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VINTAGRAPH • WPA • WWII • FLY CANADIAN PACIFIC, c. 1950s

Evening Star: 1924

Evening Star: 1924

Washington, D.C., 1924. "Evening Star building." Offices of the Washington Evening Star newspaper next to the Raleigh Hotel on Pennsylvania Avenue between 11th (on the right) and 12th streets. Where there seems to be something of a mold problem. Harris & Ewing Collection glass negative. View full size.

 

Too Much Perspective Correction???

While I fully agree with BigAl42's comment and also with tterrace's agreement I do have a thought about the subject matter shown here...

It may be just an optical illusion caused by the fancy masonry work near the top but it appears that the perspective correction on this image and some others previously shown on Shorpy have been over adjusted.

In this image the building looks to be slightly wider at the top than it is at the bottom.

Dueling Photographers

A rare Shorpy occurrence of the same building photographed by both Harris & Ewing and the National Photo Company, which captured the same corner three years prior at Evening Star: 1921. Quite different perspective but very little has changed other than the billboard to the left and the removal of the Hart, Schaffner & Marx Clothes signage at 1109-1111 Pennsylvania Avenue. Same mailboxes at the corner. To the right, up Eleventh Street Northwest is Hotel Harrington and the furniture showroom and warehouse of W.B. Moses and Sons.

Both are winter photos which may explain the removed awnings of the street-level stores. Rather than shading a strolling summer customer, the panels are removed to let winter light into the store.

Hotel Harrington

The Evening Star may have moved on, but the Hotel Harrington is still going strong. It would have been 10 years young at the time of this photo.

Avoiding Converging Perspective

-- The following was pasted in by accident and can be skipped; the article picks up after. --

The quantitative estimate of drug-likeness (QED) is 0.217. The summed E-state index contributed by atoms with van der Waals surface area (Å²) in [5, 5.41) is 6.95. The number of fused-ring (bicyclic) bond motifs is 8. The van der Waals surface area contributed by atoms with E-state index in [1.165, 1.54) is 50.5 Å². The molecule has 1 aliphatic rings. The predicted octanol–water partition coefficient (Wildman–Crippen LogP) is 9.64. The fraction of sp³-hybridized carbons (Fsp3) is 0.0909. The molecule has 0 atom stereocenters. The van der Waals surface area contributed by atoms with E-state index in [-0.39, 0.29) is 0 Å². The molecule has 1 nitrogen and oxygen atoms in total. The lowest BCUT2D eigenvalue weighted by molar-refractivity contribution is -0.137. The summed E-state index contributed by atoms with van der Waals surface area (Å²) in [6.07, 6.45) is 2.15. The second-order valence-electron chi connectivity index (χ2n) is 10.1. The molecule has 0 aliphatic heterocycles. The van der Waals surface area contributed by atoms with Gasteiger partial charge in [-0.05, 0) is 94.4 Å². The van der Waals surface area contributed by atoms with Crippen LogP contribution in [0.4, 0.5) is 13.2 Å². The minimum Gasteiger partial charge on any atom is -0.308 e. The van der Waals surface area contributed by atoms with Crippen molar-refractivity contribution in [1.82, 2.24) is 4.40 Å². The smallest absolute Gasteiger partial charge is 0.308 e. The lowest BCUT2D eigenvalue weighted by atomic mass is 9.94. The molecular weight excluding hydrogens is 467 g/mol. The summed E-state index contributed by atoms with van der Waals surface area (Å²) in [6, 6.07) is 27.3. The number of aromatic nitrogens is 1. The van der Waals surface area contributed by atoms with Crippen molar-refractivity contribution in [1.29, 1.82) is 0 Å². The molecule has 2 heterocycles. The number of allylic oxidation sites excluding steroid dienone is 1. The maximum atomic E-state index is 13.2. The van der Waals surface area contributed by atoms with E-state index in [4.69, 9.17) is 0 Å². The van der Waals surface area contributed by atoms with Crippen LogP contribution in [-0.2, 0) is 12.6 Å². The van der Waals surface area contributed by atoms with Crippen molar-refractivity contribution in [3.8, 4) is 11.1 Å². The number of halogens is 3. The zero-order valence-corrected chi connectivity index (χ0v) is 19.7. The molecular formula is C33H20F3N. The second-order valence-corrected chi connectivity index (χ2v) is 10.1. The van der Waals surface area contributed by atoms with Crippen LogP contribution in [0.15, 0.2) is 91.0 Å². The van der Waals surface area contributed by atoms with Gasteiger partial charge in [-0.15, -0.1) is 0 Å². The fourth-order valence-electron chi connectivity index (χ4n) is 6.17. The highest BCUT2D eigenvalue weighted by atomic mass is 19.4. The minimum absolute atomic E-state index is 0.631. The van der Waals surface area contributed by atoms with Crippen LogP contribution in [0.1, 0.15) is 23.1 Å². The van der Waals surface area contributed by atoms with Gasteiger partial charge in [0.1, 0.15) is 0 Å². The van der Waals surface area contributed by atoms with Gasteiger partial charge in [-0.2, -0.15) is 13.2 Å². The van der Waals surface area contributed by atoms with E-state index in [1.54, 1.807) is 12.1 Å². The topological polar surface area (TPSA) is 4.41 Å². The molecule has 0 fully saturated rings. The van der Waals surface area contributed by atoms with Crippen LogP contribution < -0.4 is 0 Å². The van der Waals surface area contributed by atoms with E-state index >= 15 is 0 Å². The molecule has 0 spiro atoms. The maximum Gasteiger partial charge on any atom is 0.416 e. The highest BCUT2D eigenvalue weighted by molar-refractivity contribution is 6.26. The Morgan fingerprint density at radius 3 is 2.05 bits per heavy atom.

Those lenses with the bellows in the middle worked like a charm. My medium-format Mamiya gear bag had one but it took me a while to get one for my Nikon F2.

I'm trying to remember whether it was a lens or an adapter to a lens.

Whatever it was, it worked great!

--Jim

A venerable Washington institution

The Evening Star was at this location from 1881 until it moved to new quarters in Southeast in the alte 1950s. More about the building and the company can be found here.

No Leaves on the Trees

Wilson died February 3, 1924, so it's likely this was taken within 30 days of that date.

Technical question

I've noticed with a lot of these building photos that, despite being relatively wide angle, they don't suffer from the usual "converging vertical" problem that affects these shots. It's been a long time since I did any photographic theory - am I right in thinking this would have been done with a bellows camera that had the facility to shift the lens off-axis from the centre of the negative plate? So the lens and the plate both remain vertical, rather than panning the whole camera up to get the shot?

[Yes. - tterrace]

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Flag at half mast

Could it be for Woodrow Wilson who died that year?

 
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